Quantifying Social Media Management
As a start-up company, I find I am hungry for information pertaining to my business. There is plenty out there, just waiting to be discovered. I’ve found articles on marketing, media and communications which range from the very informative to the totally bizarre. Everyone has a method, a tip, a trick and an opinion.
I was delighted to see an ad pop up on Facebook which promoted a free social media seminar. Goodness knows there is always room for more knowledge on this topic. And so I decided to sign up to see how the big boys make a presentation, what strategies they offer and also learn how they structure their services.
I was pleased that during a very rapid announcement of facts, figures and trends I followed right along and actually anticipated the direction of the presentation. I did learn a few helpful bits of advice which I am already implementing in a new client’s project.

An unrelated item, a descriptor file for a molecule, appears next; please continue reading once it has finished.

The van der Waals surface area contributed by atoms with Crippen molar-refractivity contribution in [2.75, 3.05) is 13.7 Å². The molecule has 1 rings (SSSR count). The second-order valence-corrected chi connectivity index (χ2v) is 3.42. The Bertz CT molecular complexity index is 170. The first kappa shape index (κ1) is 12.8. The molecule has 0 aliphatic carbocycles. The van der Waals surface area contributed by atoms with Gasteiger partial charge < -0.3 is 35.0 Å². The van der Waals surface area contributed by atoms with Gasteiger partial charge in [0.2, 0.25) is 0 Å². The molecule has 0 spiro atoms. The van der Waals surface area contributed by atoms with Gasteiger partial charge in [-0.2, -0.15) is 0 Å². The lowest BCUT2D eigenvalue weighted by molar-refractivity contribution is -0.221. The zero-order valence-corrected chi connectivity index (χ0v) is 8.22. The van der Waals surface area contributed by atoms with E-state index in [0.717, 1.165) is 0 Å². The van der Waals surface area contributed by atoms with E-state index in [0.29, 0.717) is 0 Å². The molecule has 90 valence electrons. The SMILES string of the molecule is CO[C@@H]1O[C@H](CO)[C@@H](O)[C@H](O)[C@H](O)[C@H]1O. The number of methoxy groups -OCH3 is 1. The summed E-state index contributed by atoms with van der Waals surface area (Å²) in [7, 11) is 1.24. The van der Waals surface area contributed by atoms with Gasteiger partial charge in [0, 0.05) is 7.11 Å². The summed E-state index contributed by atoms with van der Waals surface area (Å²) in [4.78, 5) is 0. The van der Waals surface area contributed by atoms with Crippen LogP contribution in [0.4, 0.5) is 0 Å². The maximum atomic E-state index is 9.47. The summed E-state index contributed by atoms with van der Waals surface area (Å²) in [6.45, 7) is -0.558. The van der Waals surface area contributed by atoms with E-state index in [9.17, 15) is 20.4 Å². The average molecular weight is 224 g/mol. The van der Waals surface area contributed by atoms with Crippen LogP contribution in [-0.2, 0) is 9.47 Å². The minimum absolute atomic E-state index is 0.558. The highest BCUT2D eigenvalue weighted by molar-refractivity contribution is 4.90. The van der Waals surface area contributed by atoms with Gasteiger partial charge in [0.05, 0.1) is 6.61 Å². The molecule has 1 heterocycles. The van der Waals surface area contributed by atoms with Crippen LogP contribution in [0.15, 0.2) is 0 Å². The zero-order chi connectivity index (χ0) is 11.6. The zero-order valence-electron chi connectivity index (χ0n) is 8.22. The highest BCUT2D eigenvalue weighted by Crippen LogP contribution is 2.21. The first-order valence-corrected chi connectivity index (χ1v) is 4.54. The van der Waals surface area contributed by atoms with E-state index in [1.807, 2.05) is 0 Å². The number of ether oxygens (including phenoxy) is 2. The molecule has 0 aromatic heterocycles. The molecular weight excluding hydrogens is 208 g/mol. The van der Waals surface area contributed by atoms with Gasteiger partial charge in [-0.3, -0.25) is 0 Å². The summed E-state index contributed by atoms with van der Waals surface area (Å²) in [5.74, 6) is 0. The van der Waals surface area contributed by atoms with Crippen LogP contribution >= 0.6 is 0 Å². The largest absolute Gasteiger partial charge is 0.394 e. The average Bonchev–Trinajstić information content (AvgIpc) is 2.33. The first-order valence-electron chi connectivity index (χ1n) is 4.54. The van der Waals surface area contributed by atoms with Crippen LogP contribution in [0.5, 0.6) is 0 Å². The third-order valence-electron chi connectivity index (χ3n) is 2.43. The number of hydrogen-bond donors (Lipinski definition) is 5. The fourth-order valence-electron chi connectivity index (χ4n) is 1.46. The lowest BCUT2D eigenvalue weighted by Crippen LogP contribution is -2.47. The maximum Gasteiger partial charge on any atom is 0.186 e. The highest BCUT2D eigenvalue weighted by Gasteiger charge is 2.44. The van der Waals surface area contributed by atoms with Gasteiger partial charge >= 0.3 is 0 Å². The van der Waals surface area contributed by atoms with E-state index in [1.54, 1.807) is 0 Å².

At the end of the seminar, we were handed a folder including company information and price sheets. $4995 per month will buy you a very slick social media management program. But I had to stop with the outline of what you get in your package. Example:
30 Posts per month (Twitter and Facebook)
4 Blog Posts
4 re-tweets, re-posts, of industry relevant content
1 optimized press release per month
2 external posts per month
Twitter follow campaign
As soon as I read the list I thought, “How can you quantify social media services in this way?” Surely there is no possible cookie-cutter formula of what makes a successful campaign, so how can a large media firm whip up the perfect batch of posts, tweets and re-tweets? What if there is some major event in my industry that warrants more than 30 posts? What if I launch two products in the same month, do I still only get that one press release? And if the industry is posting lots of useful information I’d like to share with my clients, does one re-tweet a week cover it?
While some structure needs to be provided to a client who is outsourcing social media marketing, I just cannot see how following such guidelines lays a foundation for a successful campaign. Social media is anything but predictable and rigid, nor does it really play by any set of rules. So how is it that some companies feel they can wrangle a strategy down to a one-size fits all formula?
What are your thoughts on this type of packaged program?